Bringing a New Bird Home!

Bringing a parrot home for the first time can be one of the most exciting and amazing experiences. We have a new feathered friend that we are eager to bond with, introduce to the world, share our home with and train all those fun tricks we see online.

It’s very easy to have high expectations and get carried away with it all, as we love our home and feel comfortable there, so why shouldn’t our new bird?

However, often the experience of joining a new household can be a very scary and uncertain time for a parrot. They get used to an environment growing up and they often have their flock mates for company. Then they are relocated to a totally difference place with different people, and often no other parrots for company.

It’s the equivalent of us moving to a totally different country alone and mixing with an unfamiliar culture in unfamiliar places. It takes time to adapt and find our feet (or wings) in this strange new world. It’s no surprise that often parrots are nervous, anxious and sometimes initially aggressive when coming home for the first time.

One of the most frequent questions we get asked via emails and our personal social media channels is “I just got my parrot home, but he/she is biting and doesn’t want to interact!”

The reasons are often obvious due to the above. However as humans we sometimes find it difficult to see things from an animal’s perspective; it’s only natural in many cases. We feel happy and love our home, so again why shouldn’t our new bird?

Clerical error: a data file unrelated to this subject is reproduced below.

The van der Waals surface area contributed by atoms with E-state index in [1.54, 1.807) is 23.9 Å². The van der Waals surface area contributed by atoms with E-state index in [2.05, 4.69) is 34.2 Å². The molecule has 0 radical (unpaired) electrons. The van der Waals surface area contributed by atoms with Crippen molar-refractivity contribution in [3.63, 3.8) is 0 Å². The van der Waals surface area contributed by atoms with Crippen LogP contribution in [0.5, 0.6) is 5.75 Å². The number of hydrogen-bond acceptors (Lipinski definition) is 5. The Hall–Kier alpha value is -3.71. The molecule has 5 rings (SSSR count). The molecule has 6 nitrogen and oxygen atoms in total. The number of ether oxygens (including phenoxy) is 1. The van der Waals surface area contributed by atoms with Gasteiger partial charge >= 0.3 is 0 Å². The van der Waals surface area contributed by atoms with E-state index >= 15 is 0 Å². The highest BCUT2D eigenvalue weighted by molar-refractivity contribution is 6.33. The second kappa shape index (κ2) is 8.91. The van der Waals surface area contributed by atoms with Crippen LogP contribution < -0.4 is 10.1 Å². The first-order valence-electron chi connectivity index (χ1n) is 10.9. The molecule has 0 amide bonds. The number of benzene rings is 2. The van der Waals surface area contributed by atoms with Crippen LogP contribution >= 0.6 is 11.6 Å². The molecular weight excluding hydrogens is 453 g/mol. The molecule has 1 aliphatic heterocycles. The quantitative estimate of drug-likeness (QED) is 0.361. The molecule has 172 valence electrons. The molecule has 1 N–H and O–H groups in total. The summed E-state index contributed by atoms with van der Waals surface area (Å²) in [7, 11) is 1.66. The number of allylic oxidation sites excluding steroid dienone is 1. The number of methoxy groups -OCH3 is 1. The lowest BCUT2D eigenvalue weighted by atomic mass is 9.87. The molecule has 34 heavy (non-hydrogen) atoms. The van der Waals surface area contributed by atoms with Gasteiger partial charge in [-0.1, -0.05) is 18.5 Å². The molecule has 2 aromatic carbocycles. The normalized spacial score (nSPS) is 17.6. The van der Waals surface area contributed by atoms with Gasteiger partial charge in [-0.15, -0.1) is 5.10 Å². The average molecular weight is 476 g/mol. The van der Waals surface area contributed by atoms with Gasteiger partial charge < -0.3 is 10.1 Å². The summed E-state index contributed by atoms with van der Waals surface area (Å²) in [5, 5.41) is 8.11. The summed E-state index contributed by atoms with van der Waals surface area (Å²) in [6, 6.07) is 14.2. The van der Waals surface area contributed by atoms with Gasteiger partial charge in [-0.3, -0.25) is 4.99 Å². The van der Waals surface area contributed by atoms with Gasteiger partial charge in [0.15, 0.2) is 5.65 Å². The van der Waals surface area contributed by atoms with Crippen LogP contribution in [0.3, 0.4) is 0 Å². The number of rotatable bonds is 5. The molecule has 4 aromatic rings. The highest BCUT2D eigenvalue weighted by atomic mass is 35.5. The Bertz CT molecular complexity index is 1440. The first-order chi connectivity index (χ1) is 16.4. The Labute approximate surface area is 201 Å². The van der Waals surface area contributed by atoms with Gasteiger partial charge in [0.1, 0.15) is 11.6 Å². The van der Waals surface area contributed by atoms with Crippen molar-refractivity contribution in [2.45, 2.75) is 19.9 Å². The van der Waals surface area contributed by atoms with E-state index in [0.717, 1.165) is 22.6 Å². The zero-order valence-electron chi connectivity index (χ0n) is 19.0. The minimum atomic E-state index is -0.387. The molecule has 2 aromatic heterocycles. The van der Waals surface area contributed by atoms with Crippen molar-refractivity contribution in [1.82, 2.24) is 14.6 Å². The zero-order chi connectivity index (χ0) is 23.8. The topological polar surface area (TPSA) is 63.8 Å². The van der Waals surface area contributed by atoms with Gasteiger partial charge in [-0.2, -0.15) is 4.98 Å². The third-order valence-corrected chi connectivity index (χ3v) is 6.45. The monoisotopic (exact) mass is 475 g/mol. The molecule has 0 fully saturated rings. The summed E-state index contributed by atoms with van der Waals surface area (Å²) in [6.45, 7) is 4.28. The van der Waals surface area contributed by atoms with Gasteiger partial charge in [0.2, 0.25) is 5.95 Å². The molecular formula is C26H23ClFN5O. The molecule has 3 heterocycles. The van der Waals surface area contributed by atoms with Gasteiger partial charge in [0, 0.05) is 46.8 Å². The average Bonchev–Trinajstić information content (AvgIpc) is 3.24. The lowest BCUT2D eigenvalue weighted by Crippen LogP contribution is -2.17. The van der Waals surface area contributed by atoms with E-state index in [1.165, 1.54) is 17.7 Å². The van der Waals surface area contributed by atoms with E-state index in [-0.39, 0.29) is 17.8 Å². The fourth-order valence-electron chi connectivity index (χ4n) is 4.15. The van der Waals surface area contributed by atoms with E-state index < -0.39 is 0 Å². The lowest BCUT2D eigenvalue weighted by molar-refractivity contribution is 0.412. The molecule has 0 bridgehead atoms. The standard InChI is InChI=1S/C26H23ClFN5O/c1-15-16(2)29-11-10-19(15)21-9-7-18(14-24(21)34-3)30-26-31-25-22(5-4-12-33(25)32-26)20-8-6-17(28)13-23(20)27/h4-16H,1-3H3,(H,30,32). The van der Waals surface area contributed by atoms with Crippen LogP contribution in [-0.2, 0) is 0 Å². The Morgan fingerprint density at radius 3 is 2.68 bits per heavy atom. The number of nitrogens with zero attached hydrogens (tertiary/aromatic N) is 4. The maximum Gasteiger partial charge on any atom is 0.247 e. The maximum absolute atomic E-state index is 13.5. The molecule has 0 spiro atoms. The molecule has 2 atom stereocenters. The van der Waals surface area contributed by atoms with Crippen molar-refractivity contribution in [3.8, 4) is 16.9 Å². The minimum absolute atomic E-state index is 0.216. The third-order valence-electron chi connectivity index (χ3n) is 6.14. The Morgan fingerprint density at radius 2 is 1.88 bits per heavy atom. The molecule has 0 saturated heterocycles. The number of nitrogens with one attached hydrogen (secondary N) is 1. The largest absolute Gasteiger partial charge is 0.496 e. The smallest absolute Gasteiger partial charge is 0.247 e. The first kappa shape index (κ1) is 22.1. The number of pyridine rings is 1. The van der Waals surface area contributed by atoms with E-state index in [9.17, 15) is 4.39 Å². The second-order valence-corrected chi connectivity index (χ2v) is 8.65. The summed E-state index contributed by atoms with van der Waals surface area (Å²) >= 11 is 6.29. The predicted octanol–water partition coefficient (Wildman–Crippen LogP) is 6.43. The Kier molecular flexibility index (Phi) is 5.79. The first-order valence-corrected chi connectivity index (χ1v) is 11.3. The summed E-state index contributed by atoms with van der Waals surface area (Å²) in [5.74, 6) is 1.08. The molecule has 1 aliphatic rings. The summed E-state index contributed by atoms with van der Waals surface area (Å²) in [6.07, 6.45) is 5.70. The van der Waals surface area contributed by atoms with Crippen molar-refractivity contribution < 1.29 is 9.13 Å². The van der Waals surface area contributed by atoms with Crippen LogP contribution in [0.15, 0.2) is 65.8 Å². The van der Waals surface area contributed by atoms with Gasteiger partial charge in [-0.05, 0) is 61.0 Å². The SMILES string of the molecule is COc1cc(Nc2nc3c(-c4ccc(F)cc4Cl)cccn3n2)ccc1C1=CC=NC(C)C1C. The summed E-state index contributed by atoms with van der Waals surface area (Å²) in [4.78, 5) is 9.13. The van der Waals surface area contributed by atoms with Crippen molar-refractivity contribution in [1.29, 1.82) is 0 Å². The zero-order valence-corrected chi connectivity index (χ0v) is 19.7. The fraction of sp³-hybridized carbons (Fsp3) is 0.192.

This is where it’s so important to set aside our expectations and take a step back. Our new parrot may be hand reared and totally happy with humans and change. Or they may be a rescue with a difficult past; they may also be used to a large flock and find initial human contact threatening. It’s also important to remember that just because a parrot is comfortable around the breeder or humans at a rescue; it doesn’t mean that they will be comfortable with every human immediately. There are so many factors that come into play when initially bonding with a parrot and all of them will determine how they react to us.

Regardless of the parrot’s past or reaction, it can be helpful to take a step back and think about how we’d feel in a similar situation. What would make us feel more comfortable and allow us to settle in?

Being allowed our space and some time to get used to things usually helps us when we have a big change. It’s similar for many parrots. This is why we always recommend holding off on getting a parrot out of the cage for a while, and only working on passive bonding during the first few days of a parrot’s introduction to a new home.

Once they are settled, you can begin working on more active techniques such as feeding through the bars, target training and even beginning step up training.

Allowing our parrots that initial bit of time to settle can really help set them up for success in the future and ensure we start our relationship with them on the best possible footing.

If you’d like to learn more about any of the topics mentioned in this blog post do check out our Instagram and our YouTube channels, or if you’d like 1-1 bespoke and affordable coaching, consider booking a consultation with us – drop us an email to find out more!

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